Among the wines of Puglia there is one that is less known than the others: the Susumaniello. This post was written by my cousin the sommelier Cosimo Ricciato.
In the last two-three years I was very pleased to find that Puglia, a region I know well also because I was born there (Salento) is also beginning to use pure autochthonous (1 – see at the end of this post) vines for the production of particularly interesting wines. A great job is being done on red grapes like the Negroamaro and the Primitivo, immediately after there are new rediscoveries like the Fiano Minutolo and the Verdeca, white grapes from the marvellous Valle d’Itria. Lately a vine with a particularly strange name is being heard of, the Susumaniello, an autochthonous red grape that is slowly catching up in pure vinifications as well.
History, diffusion and denomination
The Susumaniello is an autochthonous vine of Puglia, it can be defined as such thanks to the few and uncertain news that surround most of our autochthonous vines. An ancient vine with probable Dalmatian origins that don’t clarify how, when and why it arrived in Puglia precisely in the area of the high Brindisi area almost on the border with the first municipalities of the province of Bari. Its curious name is due to the fact that the vine, especially in the first 10-15 years of life, has the characteristic of being a very productive vine so much so that it fills up with an excessive amount of bunches of grapes, from here the very appropriate saying: “loaded like a donkey“. It is diffused all throught the Brindisi area and other wine producing areas around Ostuni and Fasano. New plants can be found in the High Salento area (Alto Salento) as proof of the trust that new wine makers have in the defense and regard of their territory also through the most historic autochthonous vines. The Susumaniello was mainly used in blend with other varieties of the area but lately it has been rediscovered also in some very interesting pure vinifications. It is included in the DOC disciplinary for the production of the following wines: Brindisi Doc, max 30% – Ostuni Doc Ottavianello max. 15%.
The Susumaniello plant
The Susumaniello is known also with the synonyms of Somarello nero (Black Donkey), Sumariello nero, Zuzomaniello, Cozzomaniello, Zingariello (from its Dalmatian origins), Grisamaniello and Lacrima Puglia (Tear of Puglia). The plant finds its right dimension when grown to a small tree, it presents itself with good vigour and has good tollerance to cryptogamic diseases. The bunch is of medium size with a medium size grape, the peel is a black-blue colour, pruinose, very thick and of medium consistency. Full ripening and grape harvest are usually done after the second decade of September. From the Susumaniello a red ruby intense wine is produced with slightly rustic notes where the fruity-vegetable prevails. They are wines with a good alcohol level that is well balanced by the tannic component that is slightly more incisive and “rustic” and by a good dose of acidity that makes it a wine perfect for medium ageing. Excellent accompaniment for tasty and full bodied first courses, grilled meats and medium matured cheeses like the typical pear shaped cheese, the Caciocavallo Podolico.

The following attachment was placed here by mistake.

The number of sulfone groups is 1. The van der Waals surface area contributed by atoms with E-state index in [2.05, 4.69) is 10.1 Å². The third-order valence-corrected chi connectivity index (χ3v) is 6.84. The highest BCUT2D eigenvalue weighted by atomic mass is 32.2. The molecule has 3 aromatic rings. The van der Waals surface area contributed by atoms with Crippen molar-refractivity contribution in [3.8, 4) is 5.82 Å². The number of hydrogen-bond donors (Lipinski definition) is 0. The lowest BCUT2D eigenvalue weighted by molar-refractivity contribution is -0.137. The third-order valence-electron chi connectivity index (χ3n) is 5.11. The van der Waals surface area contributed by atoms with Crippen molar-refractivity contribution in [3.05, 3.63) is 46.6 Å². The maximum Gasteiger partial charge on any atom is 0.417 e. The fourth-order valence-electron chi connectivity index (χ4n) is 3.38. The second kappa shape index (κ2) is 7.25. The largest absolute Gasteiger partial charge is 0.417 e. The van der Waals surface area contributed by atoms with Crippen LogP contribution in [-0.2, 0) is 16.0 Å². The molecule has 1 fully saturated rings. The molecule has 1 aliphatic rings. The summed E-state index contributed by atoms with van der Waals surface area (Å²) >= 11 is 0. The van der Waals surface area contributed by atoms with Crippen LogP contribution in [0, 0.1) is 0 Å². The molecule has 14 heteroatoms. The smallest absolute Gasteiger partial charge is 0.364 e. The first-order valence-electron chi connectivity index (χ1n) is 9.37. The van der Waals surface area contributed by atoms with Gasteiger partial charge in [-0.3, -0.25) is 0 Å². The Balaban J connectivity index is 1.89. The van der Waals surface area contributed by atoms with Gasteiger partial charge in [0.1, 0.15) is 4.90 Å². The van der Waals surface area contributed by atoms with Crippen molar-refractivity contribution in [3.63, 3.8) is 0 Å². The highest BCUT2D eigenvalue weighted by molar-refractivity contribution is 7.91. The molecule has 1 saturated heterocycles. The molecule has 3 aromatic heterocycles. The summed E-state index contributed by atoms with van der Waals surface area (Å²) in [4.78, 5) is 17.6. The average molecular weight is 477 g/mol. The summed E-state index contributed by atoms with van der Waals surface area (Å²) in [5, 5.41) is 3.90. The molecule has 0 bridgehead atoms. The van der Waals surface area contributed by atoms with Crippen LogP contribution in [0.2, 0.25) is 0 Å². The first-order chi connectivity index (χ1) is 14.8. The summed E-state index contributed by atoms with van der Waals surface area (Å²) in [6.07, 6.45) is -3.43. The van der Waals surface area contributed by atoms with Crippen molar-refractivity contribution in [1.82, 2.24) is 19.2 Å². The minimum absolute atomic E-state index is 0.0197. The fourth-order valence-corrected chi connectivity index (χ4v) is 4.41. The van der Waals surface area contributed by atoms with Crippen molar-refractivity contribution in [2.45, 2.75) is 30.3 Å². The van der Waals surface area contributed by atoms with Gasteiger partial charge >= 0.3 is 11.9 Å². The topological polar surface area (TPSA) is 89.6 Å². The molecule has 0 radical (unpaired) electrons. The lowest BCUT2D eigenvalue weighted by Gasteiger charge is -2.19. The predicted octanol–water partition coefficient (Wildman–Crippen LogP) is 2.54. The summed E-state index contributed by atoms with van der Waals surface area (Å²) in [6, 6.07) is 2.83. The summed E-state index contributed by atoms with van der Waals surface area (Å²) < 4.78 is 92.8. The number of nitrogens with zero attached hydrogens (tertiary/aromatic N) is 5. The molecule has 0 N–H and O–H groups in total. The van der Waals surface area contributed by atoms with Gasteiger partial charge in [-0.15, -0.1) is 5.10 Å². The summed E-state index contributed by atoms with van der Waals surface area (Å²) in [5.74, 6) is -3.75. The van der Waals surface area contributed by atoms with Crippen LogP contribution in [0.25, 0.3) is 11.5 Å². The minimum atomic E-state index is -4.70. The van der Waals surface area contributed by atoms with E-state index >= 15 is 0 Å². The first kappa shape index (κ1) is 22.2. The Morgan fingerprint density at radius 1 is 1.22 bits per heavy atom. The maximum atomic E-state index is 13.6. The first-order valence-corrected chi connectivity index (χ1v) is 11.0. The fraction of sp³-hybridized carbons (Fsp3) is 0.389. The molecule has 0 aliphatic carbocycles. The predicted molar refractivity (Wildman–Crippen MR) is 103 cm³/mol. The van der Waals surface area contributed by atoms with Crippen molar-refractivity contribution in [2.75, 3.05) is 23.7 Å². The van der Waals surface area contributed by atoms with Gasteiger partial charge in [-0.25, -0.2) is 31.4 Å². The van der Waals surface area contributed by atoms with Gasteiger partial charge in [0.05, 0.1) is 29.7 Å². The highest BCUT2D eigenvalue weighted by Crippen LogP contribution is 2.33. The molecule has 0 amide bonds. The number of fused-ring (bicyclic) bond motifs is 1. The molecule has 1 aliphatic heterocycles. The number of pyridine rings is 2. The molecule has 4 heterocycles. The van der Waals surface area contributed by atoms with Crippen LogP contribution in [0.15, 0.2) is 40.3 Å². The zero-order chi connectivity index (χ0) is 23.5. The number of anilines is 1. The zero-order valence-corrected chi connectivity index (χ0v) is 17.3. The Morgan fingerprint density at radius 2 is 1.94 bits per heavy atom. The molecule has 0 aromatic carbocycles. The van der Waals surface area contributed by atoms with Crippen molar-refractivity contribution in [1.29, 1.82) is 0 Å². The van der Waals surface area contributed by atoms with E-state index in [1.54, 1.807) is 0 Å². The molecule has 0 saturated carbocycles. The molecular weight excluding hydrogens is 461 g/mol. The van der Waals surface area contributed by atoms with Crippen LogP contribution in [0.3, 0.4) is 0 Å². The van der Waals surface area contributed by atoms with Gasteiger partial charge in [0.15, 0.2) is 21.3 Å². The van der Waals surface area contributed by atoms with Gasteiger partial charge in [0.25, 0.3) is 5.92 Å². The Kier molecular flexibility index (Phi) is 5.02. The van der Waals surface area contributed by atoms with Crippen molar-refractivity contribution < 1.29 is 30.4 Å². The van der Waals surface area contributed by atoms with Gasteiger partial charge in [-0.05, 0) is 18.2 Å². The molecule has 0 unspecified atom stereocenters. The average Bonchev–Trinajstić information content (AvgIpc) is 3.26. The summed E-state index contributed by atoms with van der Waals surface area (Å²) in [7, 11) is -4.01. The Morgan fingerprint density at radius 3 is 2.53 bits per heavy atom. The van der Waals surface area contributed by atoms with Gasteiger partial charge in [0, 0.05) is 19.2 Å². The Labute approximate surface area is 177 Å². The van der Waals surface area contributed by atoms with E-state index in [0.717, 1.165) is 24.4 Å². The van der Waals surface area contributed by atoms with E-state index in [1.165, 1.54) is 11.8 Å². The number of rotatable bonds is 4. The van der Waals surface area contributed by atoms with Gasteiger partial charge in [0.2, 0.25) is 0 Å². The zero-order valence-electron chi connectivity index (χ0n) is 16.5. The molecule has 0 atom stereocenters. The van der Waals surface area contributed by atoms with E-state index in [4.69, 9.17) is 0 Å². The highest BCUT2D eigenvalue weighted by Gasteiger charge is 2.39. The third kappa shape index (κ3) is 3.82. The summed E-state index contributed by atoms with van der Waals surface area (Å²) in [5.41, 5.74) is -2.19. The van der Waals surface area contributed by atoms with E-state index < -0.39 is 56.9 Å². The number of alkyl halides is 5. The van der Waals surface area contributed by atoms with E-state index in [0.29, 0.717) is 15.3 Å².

Susumariello “Serre”, I.G.T. Salento 2008, 13.5° of the Cantine Due Palme, Cellino San Marco (BR)
The wine looks clear, a very intense ruby red with purpleish refexes on the rim of the glass, consistent. The smell is intense with winey and fruity notes of pulpy red fruits like black cherry, prune and wild blackberry marmelade followed by vine leaf vegetables, spiced with green pepper and foxy accents, followed by slight notes of toasted vanilla that make the smell complex and fine. The taste is of a dry, warm and smoothe wine, the hardness is sapid and quite fresh, in this case the acidity leads the way for sapidity and the tannins are present but well tamed, not at all rough and impetuous, the six months passed in barriques served to unnerve them and make them a little less rustic (excellent choice). A full bodied wine with a good balance between hardness and softness, the alcohol in this case plays an important role and is also aided by the period of time, even if short, passed in the barriques. Intense and with a good persistency with a fruity comeback of black cherry and prune that make the olfactory-taste very fine. Quite a harmonic wine with a ready evolutionary state. Served at 16° it can accompany tasty first courses like lasagne, tagliatelle with ragù or second courses with grilled meats or medium matured cheeses like the Caciocavallo Podolico.
Caciocavallo Podolico accompanied by Altamura Dop bread.
(1) “autochthonous” refers to grape varieties that are almost exclusively the result of natural cross-breeding or mutation in a particular growing area, and have a long history in that area. Throughout their development, they adjusted well to the local conditions – and today give their best quality under these same conditions.